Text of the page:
John Coltrane Quartet – Impressions (video)
|Birth name||John William Coltrane|
|Also known as||“Trane”|
|Born||September 23, 1926
Hamlet, North Carolina, United States
|Died||July 17, 1967 (aged 40)
Huntington, New York, United States
|Genres||Avant-garde jazz, hard bop, post-bop, modal jazz, free jazz|
|Occupations||Saxophonist, composer, bandleader|
|Instruments||Tenor, soprano, and altosaxophone|
|Labels||Prestige, Blue Note, Atlantic, Impulse!, Pablo|
|Associated acts||Alice Coltrane, Miles Davis Quintet, Thelonious Monk, Pharoah Sanders, Eric Dolphy|
John William Coltrane (also known as “Trane“; September 23, 1926 – July 17, 1967) was an American jazz saxophonist and composer. Working in the bebop and hard bop idioms early in his career, Coltrane helped pioneer the use of modes in jazz and later was at the forefront of free jazz. He organized at least fifty recording sessions as a leader during his recording career, and appeared as a sideman on many other albums, notably with trumpeter Miles Davis and pianist Thelonious Monk.
As his career progressed, Coltrane and his music took on an increasingly spiritual dimension. His second wife was pianist Alice Coltrane and their son Ravi Coltrane is also a saxophonist. Coltrane influenced innumerable musicians, and remains one of the most significant saxophonists in jazz history. He received many posthumous awards and recognitions, including canonization by the African Orthodox Church as Saint John William Coltrane. In 2007, Coltrane was awarded the Pulitzer Prize Special Citation for his “masterful improvisation, supreme musicianship and iconic centrality to the history of jazz.”
Blue Train (album version)
– John Coltrane – tenor saxophone
– Lee Morgan – trumpet
– Curtis Fuller – trombone
– Kenny Drew – piano
– Paul Chambers – bass
– Philly Joe Jones – drums
The influence Coltrane has had on music spans many different genres and musicians. Coltrane’s massive influence on jazz, both mainstream and avant-garde, began during his lifetime and continued to grow after his death. He is one of the most dominant influences on post-1960 jazz saxophonists and has inspired an entire generation of jazz musicians.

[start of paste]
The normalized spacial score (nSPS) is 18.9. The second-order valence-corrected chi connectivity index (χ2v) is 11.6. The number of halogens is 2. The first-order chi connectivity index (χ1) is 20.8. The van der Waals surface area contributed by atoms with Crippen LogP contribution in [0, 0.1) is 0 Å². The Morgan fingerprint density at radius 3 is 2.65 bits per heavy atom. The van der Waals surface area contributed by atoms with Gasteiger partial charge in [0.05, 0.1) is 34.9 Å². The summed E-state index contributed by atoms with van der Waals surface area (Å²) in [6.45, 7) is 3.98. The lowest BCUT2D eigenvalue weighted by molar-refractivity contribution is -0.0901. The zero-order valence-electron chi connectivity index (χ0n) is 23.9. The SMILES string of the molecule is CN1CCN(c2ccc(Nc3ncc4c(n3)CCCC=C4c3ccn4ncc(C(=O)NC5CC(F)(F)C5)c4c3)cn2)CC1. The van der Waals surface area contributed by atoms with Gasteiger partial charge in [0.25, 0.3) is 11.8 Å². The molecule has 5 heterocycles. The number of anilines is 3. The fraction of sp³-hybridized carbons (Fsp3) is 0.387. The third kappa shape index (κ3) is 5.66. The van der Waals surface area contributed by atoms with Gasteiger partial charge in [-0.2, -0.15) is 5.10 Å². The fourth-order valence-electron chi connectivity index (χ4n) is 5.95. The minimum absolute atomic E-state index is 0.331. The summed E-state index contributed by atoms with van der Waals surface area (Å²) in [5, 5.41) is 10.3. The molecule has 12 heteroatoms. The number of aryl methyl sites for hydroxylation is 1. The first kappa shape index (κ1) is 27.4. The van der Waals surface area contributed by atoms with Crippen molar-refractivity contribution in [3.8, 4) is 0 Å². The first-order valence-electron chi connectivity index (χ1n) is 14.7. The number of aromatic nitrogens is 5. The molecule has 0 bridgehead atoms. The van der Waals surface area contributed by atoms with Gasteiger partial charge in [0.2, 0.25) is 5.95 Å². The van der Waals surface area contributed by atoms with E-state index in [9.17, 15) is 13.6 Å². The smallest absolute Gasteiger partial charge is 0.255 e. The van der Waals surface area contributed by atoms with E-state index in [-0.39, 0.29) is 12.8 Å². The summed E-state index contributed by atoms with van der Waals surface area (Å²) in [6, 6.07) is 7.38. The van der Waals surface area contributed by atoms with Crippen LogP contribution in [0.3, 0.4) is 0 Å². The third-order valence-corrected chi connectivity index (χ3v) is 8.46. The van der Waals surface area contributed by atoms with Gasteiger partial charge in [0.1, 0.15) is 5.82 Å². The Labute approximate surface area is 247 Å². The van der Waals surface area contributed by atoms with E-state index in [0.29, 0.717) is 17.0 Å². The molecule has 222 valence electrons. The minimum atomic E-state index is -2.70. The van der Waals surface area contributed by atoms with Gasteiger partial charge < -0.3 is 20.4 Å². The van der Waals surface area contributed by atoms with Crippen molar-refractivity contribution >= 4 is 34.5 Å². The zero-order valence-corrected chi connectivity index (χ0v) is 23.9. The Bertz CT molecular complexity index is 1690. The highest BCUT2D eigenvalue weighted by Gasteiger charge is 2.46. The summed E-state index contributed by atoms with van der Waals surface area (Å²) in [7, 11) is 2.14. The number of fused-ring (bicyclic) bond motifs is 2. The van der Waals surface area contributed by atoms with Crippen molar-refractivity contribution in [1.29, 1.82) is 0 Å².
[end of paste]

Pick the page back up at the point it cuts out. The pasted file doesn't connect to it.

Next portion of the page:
- In 1965, he was inducted into the Down Beat Jazz Hall of Fame.
- In 1982 Coltrane was awarded a posthumous Grammy for “Best Jazz Solo Performance” on the album Bye Bye Blackbird
- in 1997, was awarded the Grammy Lifetime Achievement Award.
- His revolutionary use of multi-tonic systems in jazz has become a widespread composition and reharmonization technique known as “Coltrane changes”
- In 2002, scholar Molefi Kete Asante listed John Coltrane on his list of 100 Greatest African Americans.
- A former home, the John Coltrane House in Philadelphia, was designated a National Historic Landmark in 1999. His last home, the John Coltrane Home in the Dix Hills district of Huntington, New York, where he resided from 1964 until his death, was added to the National Register of Historic Places on June 29, 2007.
- Coltrane was awarded a special Pulitzer Prize in 2007 citing his “masterful improvisation, supreme musicianship and iconic centrality to the history of jazz.”
- He was inducted into the North Carolina Music Hall of Fame in 2009.
- Chasing Trane: The John Coltrane Documentary, is a 2016 American film directed by John Scheinfeld. Narrated by Denzel Washington, the film chronicles the life of Coltrane in his own words, and includes interviews with such admirers as Wynton Marsalis, Sonny Rollins, and Cornel West.
CHASING TRANE: THE JOHN COLTRANE DOCUMENTARY | Trailer
Albums @ youtube:
Giant Steps (1960)
My Favorite Things (1961)
2 thoughts on “September 23: Jazz Legend John Coltrane Birthday”
With Bob Dylan and Miles Davis, though partly strange this list may sound, he stands central in the development of modern music for me, and also as artists they are towering persons, their way of being inspiring in itself.
Out of the 20th century when mankind developed the technological ability to annihilate itself, Coltrane still points the way to the unification of humanity around its common desire for peace, harmony and justice.
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